We constantly hear claims of the effects of some action or intervention, such as carbon taxes or antibiotics. We also continually have to make decisions about how to address challenges ranging from global threats like climate change to how to treat a sore throat. Unfortunately, people often fail to think critically about such claims and decisions. When we do, we may struggle to understand whether the supporting evidence is trustworthy, and we may not make well-informed decisions. Individuals and organisations across a wide variety of fields are working to enable people to make evidence-informed decisions. These efforts include synthesising the best available evidence in systematic reviews, making that evidence more accessible, and teaching people to make evidence – informed choices. We tend to work in silos within our own field, sometimes learning from colleagues in other fields.

Collectively, we have worked with our colleagues for decades to promote informed choices in 14 fields: agriculture, economics, education, environmental management, international development, healthcare, informal learning, management, nutrition, planetary health, policing, social welfare, speech and language therapy, and veterinary medicine. Starting with a framework from healthcare, we have reached a consensus on a common framework for thinking critically about claims, comparisons (evidence), and choices.

The Key Concepts for Informed Choices are principles for evaluating the trustworthiness of claims about the effects of interventions and evidence used to support such claims, and for making informed decisions. They are organised in three groups: claims, comparisons, and choices. Concepts in the first group are about common, unreliable bases for claims. Concepts in the second group are about things that people need to look out for to judge whether research evidence that compares interventions and summaries of such comparisons are trustworthy. Concepts in the third group are about judgments people need to make when choosing whether to use an intervention.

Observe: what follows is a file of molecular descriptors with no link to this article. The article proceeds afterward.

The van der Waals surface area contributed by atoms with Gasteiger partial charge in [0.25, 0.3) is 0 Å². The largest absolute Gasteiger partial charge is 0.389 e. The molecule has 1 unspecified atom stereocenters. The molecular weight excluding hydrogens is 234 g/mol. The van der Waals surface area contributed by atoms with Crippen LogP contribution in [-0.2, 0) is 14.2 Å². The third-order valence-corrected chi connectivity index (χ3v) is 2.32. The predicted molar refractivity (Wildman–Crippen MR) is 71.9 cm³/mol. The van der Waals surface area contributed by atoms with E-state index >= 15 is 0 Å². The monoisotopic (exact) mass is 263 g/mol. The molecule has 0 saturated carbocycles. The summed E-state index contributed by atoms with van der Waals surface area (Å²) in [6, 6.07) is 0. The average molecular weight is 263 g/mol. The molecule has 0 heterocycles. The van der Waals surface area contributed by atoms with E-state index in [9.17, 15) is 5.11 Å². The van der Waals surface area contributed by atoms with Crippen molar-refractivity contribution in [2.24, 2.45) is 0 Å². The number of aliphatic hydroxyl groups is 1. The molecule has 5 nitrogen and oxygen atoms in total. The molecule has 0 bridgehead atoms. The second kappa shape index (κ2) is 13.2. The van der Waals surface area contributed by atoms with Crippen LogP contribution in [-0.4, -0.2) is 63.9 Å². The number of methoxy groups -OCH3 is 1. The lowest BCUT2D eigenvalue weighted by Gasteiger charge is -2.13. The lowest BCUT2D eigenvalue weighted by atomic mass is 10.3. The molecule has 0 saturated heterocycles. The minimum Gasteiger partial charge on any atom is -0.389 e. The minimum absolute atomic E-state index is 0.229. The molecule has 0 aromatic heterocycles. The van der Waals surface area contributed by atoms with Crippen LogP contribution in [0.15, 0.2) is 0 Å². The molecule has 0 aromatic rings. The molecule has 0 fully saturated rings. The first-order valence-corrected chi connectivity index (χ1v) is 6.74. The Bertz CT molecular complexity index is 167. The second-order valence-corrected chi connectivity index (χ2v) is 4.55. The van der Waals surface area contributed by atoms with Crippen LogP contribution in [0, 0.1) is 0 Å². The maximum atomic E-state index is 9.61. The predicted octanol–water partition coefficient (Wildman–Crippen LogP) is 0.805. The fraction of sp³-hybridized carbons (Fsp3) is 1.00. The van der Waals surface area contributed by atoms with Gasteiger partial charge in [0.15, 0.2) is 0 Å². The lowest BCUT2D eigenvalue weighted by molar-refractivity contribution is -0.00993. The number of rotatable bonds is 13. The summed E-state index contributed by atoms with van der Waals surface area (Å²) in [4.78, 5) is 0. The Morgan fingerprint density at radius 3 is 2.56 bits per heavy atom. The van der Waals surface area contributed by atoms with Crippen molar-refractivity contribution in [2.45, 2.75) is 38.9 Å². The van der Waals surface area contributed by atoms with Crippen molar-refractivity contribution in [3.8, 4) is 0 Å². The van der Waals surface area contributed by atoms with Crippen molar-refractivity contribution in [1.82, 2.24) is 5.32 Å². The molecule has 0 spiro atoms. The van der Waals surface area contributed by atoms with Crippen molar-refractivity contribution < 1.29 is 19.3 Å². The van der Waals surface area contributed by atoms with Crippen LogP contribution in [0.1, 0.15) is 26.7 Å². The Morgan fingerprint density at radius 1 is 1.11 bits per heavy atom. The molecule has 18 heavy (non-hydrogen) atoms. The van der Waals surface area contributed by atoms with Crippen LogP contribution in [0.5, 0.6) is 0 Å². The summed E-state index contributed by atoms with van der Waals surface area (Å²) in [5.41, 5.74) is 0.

While the Key Concepts can be applied across disciplines, the language and examples used to teach and explain them may vary by field. For example, for decisions about healthcare treatments, the focus is often on individuals. For decisions about the environment, the focus may be on humans, other species or ecosystems. In contrast to healthcare treatments, options for intervening are rarely referred to as treatments; and decisions are more likely to be made collectively rather than by individuals.

The relative importance of some concepts is also likely to vary. For example, it is often important to consider potential placebo effects when assessing claims about medical treatments and nutrition, but it is rarely important when assessing claims about the effects of interventions on the environment. Because of these important differences across fields, we have considered which Key Concepts are most relevant and applicable in our respective fields, and how best to teach and communicate these concepts in our respective fields. Links to these adaptations of the Key Concepts for Informed Choices can be found here.